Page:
IQ, politics and racism

10 Feb

Are racists dumb? Are liberals as a group smarter than conservatives?

Gordon Hodson and Michael Busseri’s study “Bright Minds and Dark Attitudes: Lower Cognitive Ability Predicts Greater Prejudice Through Right-Wing Ideology and Low Intergroup Contact,” published in the 1/5/12 issue of Psychological Science, does, in fact, suggest that there is a correlation, if not a causal relationship among low IQ, political conservatism and racism (http://pss.sagepub.com/content/early/2012/01/04/0956797611421206.full.pdf+html):

Our synthesis demonstrates that cognitive ability plays a substantial role not only in predicting prejudice, but also in predicting its potential precursors: right-wing ideologies and authoritarian value systems, which can perpetuate social inequality by emphasizing the maintenance of the status quo, and a lack of contact and experience with out-groups (Hodson and Busseri, 2012).

Their study also references a 2010 study that identifies right-wing authoritarianism as a predictor of antigay prejudice (“Abstract reasoning as a predictor of attitudes toward gay men,”  Journal of Homosexuality, by S. W. Keiller).

 While the validity of IQ and tests that measure it is controversial, there is something resonant in the study’s logic:

In psychological terms, the relation between [general intelligence] and prejudice may stem from the propensity of individuals with lower cognitive ability to endorse more rightwing conservative ideologies because such ideologies offer a psychological sense of stability and order. By emphasizing resistance to change and inequality among groups, these ideologies legitimize and promote negative evaluations of out-groups… [O]ur longitudinal analyses… demonstrat[e] that childhood [general intelligence] predicts racism in adulthood independently of education and socioeconomic status.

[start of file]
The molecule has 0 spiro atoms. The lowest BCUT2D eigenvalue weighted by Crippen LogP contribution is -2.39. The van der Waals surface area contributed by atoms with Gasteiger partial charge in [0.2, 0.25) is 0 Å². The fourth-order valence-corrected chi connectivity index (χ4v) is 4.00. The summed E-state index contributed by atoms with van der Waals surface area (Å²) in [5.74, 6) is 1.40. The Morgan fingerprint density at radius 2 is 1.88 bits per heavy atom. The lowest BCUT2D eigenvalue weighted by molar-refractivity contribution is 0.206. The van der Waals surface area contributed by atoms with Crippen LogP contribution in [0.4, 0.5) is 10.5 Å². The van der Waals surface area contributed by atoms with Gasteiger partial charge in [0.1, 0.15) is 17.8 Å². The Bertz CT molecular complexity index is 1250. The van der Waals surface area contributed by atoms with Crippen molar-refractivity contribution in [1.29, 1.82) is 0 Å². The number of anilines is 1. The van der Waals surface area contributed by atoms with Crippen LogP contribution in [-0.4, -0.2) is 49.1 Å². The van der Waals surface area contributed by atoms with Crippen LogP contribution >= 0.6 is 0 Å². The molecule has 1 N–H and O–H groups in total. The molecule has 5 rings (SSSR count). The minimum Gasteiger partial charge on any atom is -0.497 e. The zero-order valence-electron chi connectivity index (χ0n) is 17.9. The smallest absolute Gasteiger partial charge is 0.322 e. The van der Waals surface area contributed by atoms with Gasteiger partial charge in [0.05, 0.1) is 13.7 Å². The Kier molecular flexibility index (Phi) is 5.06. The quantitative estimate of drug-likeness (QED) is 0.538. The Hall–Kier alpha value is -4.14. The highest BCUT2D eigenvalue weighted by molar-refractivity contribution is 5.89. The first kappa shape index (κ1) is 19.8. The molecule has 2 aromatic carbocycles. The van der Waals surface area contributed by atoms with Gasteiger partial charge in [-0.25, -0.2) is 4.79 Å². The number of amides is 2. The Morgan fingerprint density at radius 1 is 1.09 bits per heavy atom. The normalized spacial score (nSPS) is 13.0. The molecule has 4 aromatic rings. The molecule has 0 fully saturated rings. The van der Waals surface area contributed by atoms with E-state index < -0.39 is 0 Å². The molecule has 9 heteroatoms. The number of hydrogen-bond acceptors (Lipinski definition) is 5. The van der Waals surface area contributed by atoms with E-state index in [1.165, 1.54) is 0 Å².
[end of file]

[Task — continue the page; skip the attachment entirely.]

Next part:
Translation: people want stability and order, and as inequality is a lived reality, it’s not surprising that we may prefer to rationalize it (and maintain a racist status quo), rather than to challenge it (and invite upheaval). And I do mean “we,” not just those conservatives over there.

While self-identified liberals are preening over the study’s findings, I’m curious about how this research may yet apply to those of us who consider ourselves high IQ and/or left-leaning. Certainly, in my work as a diversity consultant whose primary clientele consists of intelligent, progressive folks, I’ve observed attachment to ideologies like colorblindness, which absolutely functions as a filter to preserve one’s sense of self and the goodness of the world. While colorblindness (like class or sexuality blindness) does not explicitly “promote negative evaluations of out-groups,” it does promote negative evaluation of those who do name race, while maintaining a positive self-image (as someone who is “above” or “beyond” race). Ironically, colorblindness, despite its noble intention to treat people equally, can lead to the opposite effect: if we do not name race, we cannot address social inequalities perpetuated on the basis of race.

Despite the illogic of colorblindness, it is a persistent, popular ideology that seems to me to serve much of the same function as right-wing ideology, in the terms of this study. So perhaps this research is not so much a smug victory for liberals as it is a call to self-awareness for all of us humans who tend towards fixed ways of seeing and being in the world.

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